Roger Ebert gave the film 3 out of 4 stars, praising it as "a skillfully assembled 130 minutes at the movies, with actors capable of doing absurd things with straight faces, and action sequences that toy idly with the laws of physics", while Richard Corliss of Time Magazine considered it "maybe the first great film of the post-human era". The New York Times said it deftly combined action and humor, stating "The only time you won’t be watching the screen is when your eyes have squeezed shut because you’re laughing so hard." The Telegraph appreciated the presence of Johnson and Diesel together, calling it a "cosmic event", and added that director Lin had revitalized the series, saying "the start and finish here, defying every imaginable law of physics, are series highs." Empire also heaped praise on Johnson, saying "How to re-ignite an ageing franchise? Drop [Johnson] on it. The best thing, by far, in Fast Five ... Dwayne Johnson hulks through the movie leaving testosterone trails in his wake." However, Empire took the view that the film itself was "not, by any normal criteria, a good film", arguing that it was too long, although conceding that the action scenes, in particular the final car chase, made the film "the most entertaining in the series." Anna Smith of Time Out London also commented that the film was too long and criticized the simplistic characters and dialog, but she called the film "slick" and stated that these criticisms could be overlooked because "it doesn’t take itself too seriously." Variety focused on the roles of Johnson and Diesel, lamenting the current lack of 1980s-style "brawny" leading men and of the "manly men" typical of the 1950s and 1960s, and calling their pairing "a welcome injection of tough-guy vigor". Variety commented that, based on Fast Five, a "sixth entry could be something worth waiting for". The New Yorker called the action scenes "spectacular", praising director Lin by saying his "direction and the sharp editing never confuse or lose momentum", but also found the film too long and criticized the dialog, labeling it "subpar Ocean's Eleven-style banter". On the characters, The New Yorker considered Walker and Diesel "serviceable", but singled out Johnson for praise for bringing a "hip, comic knowingness to his role ... his enjoyment is infectious and keeps the movie speeding along."

Total Film welcomed the return of Ludacris and Tyrese Gibson to "[inject] the film with much-needed laughs" and felt that Johnson fit into the established cast with ease, though it believed the film itself was "no mould-breaker."[76] Peter Travers of Rolling Stone, who disliked the previous movies, gave the film 2.5 stars out of 4, praising the transformation of the series into a heist film ("Damn it, it works"), commenting favorably on scenes between Johnson and Diesel, and judging that "Fast Five will push all your action buttons, and some you haven't thought of." The Los Angeles Times felt that scenes shared by Diesel and Johnson were the "best moments" and appreciated the humor, but considered the pacing a "strange mix", switching between exposition, comedy scenes and then sudden action. The reviewer echoed other critics' sentiments concerning the running time of the film, but concluded that "the sheer audacity of "Fast Five" is kind of breathtaking in a metal-twisting, death-defying, mission-implausible, B-movie-on-steroids kind of way", labeling it the "best" of the series.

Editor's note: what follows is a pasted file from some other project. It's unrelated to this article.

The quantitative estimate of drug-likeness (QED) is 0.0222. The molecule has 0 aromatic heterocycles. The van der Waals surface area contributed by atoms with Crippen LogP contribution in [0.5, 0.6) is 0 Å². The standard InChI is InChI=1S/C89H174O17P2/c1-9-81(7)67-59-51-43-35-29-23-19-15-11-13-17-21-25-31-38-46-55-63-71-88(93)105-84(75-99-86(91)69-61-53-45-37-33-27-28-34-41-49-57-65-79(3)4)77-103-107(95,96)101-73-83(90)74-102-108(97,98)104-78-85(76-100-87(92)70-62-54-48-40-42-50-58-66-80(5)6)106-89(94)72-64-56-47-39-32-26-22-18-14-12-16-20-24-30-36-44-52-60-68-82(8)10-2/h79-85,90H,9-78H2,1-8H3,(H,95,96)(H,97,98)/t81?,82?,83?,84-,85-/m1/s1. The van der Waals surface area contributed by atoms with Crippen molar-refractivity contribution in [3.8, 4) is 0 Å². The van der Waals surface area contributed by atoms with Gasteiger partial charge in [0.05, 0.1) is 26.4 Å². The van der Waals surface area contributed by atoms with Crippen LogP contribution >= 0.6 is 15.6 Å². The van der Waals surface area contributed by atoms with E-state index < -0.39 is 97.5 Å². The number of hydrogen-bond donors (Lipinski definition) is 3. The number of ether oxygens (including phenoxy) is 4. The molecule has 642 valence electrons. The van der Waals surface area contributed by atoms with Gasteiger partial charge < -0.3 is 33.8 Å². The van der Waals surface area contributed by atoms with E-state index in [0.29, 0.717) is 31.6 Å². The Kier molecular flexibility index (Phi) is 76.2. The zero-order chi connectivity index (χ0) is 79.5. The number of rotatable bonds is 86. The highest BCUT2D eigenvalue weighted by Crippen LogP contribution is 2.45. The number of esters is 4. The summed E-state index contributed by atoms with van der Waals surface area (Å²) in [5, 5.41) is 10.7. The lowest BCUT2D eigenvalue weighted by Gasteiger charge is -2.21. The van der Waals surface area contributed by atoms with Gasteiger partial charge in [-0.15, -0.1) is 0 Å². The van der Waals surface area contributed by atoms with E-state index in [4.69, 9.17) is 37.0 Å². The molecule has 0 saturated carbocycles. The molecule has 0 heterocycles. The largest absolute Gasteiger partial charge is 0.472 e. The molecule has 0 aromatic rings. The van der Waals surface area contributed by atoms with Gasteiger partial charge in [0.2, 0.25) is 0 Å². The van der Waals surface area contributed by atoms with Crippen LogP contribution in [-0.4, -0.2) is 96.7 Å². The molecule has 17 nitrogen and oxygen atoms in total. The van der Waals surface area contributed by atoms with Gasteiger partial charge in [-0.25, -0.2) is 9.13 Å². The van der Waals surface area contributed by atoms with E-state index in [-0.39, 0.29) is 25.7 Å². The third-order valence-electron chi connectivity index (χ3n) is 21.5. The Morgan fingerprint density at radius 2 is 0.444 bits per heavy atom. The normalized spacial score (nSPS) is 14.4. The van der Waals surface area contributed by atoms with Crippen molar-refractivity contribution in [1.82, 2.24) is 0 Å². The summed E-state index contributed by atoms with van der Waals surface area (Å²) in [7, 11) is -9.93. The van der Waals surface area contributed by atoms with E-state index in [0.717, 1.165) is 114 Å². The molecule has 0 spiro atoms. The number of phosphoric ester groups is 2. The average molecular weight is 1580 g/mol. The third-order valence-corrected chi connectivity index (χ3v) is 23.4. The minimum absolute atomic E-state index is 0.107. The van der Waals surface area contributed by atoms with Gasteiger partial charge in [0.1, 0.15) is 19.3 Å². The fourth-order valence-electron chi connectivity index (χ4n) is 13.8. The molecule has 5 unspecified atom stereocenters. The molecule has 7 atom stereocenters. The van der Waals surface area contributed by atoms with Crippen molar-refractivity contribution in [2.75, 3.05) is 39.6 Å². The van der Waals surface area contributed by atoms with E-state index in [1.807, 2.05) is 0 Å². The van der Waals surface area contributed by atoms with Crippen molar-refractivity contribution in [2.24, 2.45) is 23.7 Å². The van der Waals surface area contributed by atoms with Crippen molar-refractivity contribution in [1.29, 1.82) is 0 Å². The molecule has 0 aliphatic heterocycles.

Both Empire and Variety noted that the final chase scene of Fast Five contained allusions to Bad Boys II (2003): Variety stated that the scene "seems inspired in part by a similarly spectacular scene in Bad Boys II"; Empire said that it "nearly out-Bad-Boys-2s Bad Boys 2".

Not all reviews were positive, however. Film4 criticized both the film's long running time and its treatment of female characters, remarking "[Females] cameo strikingly in buttock form. Others actually have first names". But Film4 praised Johnson's role as DSS agent Luke Hobbs, saying he "provides a more credible anti-antagonist to our anti-heroes than the straight up villains can manage". The Boston Herald gave a more mixed reaction: it derided the lack of realism as removing any sense of threat to the protagonists, but conceded that "these films may be robustly anti-intellectual and deplorably commercialized, but they are the envy of the rest of the world." Despite giving the film a positive review and praising the action, The Hollywood Reporter was critical of its stars, saying "it’s clear the budget wasn’t used on acting lessons for the cast." The New York Post's Kyle Smith gave the film a negative review, criticizing the shortage of car-related action before the finale and calling it less a "vroomer" and more a "knucklehead Ocean's Eleven". Smith went on to call the film's villain Reyes (Almeida) "unforgivably dull" and considered the long running time a result of taking "that long to read every item in the cliché dictionary." Time Out New York stated that "The Fast and the Furious movies haven’t exactly gotten better as they’ve gone along" but gave the director a backhanded compliment, saying "Justin Lin, taking his third turn behind the franchise’s wheel, is at least a competent hack." Ebert was more complimentary, saying "Justin Lin is emerging as a first-rate director in this second-rate genre" and Rolling Stone managed "Justin Lin, who misdirected the last two sequels, finds his pace this time, staging dynamite action."

The Cast

Vin Diesel as Dominic Toretto
 Paul Walker as Brian O'Conner
 Jordana Brewster as Mia Toretto
 Dwayne Johnson as Luke Hobbs
 Tyrese Gibson as Roman Pearce
 Ludacris as Tej Parker (as Chris 'Ludacris' Bridges)
 Matt Schulze as Vince
 Sung Kang as Han Lue
 Gal Gadot as Gisele Harabo
 Tego Calderon as Tego Leo
 Don Omar as Rico Santos
 Joaquim de Almeida as Hernan Reyes
 Elsa Pataky as Elena Neves
 Michael Irby as Zizi
 Fernando Chien as Wilkes (as Fernando F. Chien)
 Alimi Ballard as Fusco
 Yorgo Constantine as Chato
 Geoff Meed as Macroy
 Joseph Melendez as Chief of Police Alemeida
 Jeirmarie Osorio as Rosa
 Mark Hicks as Capa
 Esteban Cueto as Berto
 Corey Michael Eubanks as Lanzo (as Corey Eubanks)
 Luis Da Silva Jr. as Diogo
 Luis Gonzaga as Cash House Door Guard
 Carlos Sanchez as Evidence Technician
 Benjamin Blankenship as Lead DEA Agent (as Ben Blankenship)
 Pedro García as Conductor
 Arturo Gaskins as Croupier
Randi Lamey  as Cocktail Girl